At a Foreign Office briefing yesterday afternoon, relatives and legal representatives of the men were told that earlier reports that the men were fit and well were wrong. One had been hung upside down and beaten, while others were blindfolded and beaten.
Fears were expressed last night for the life of one of the prisoners, who was said to be yellow and exhausted and appeared to be drugged.
Lawyers acting for the men said that the families had now lost all faith in the British government's handling of the situation. "As far as we are concerned the response of the Government has been racist and Islamaphobic," said Rashad Yacoob, of the Association of Muslim Lawyers.
The men are Shahid Butt, 33, Malik Nassar Harhra, 26, and Samad Ahmed, 21, all of Birmingham; Ghulam Hussein, 25, of Luton, Bedfordshire; and Mohsin Ghalain, 18, of London.
John Brooke, of East Anglia, the oil worker kidnapped in Yemen on Friday, was meanwhile said to be fit and well. Mediation was under way to try and secure his early release. This latest incident was said to be part of a tribal dispute and had no direct link to the crisis involving 16 hostages last month. Scotland Yard investigations continue into the circumstances of the bungled rescue operation on 29 December, when three British and one Australian hostage were shot dead.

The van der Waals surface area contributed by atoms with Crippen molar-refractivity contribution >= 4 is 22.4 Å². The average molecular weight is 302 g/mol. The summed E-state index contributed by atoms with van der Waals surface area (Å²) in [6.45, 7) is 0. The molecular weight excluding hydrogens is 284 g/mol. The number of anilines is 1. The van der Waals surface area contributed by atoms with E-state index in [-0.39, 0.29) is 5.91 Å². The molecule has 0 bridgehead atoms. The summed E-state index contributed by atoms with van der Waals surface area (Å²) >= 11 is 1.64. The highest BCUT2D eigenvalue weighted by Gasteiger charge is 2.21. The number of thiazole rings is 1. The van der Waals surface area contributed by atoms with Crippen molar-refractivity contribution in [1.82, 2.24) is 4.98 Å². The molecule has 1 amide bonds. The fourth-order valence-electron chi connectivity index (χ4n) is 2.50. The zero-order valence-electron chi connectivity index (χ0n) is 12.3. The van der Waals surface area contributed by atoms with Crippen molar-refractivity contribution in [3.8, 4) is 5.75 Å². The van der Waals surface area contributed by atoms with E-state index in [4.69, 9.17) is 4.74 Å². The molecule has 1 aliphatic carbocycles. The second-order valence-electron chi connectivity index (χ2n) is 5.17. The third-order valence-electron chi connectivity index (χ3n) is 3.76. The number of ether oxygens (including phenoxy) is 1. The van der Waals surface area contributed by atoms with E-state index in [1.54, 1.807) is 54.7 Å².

The Yemeni government has tried to justify the detention of the five British men. It has said that they were planning a bombing campaign in Aden. Diplomats were yesterday still trying to gain access to the fifth man, having seen the others. No formal charge has been made against any of them.
All the families deny that the men had any terrorist involvement, and insist that they were in Yemen to learn Arabic or visit relatives.
Tension surrounding that situation increased yesterday following a story in The Observer newspaper which suggested that the men were linked to a Muslim extremist group in London, called Supporters of Shariah (SOS). The article only quoted Yemeni government sources, and was condemned as "irresponsible" by representatives of the men's families.
The man alleged to run the group, Abu Hamza, denied that either he or the group had ever sent anyone to Yemen for terrorist purposes. He said SOS was an educational institute. It has been confirmed, however, that the Yemeni authorities are seeking another Briton in connection with the alleged bombing plot, Mohamed Mustafa Kamal - Mr Hamza's 17- year-old son.Reuse content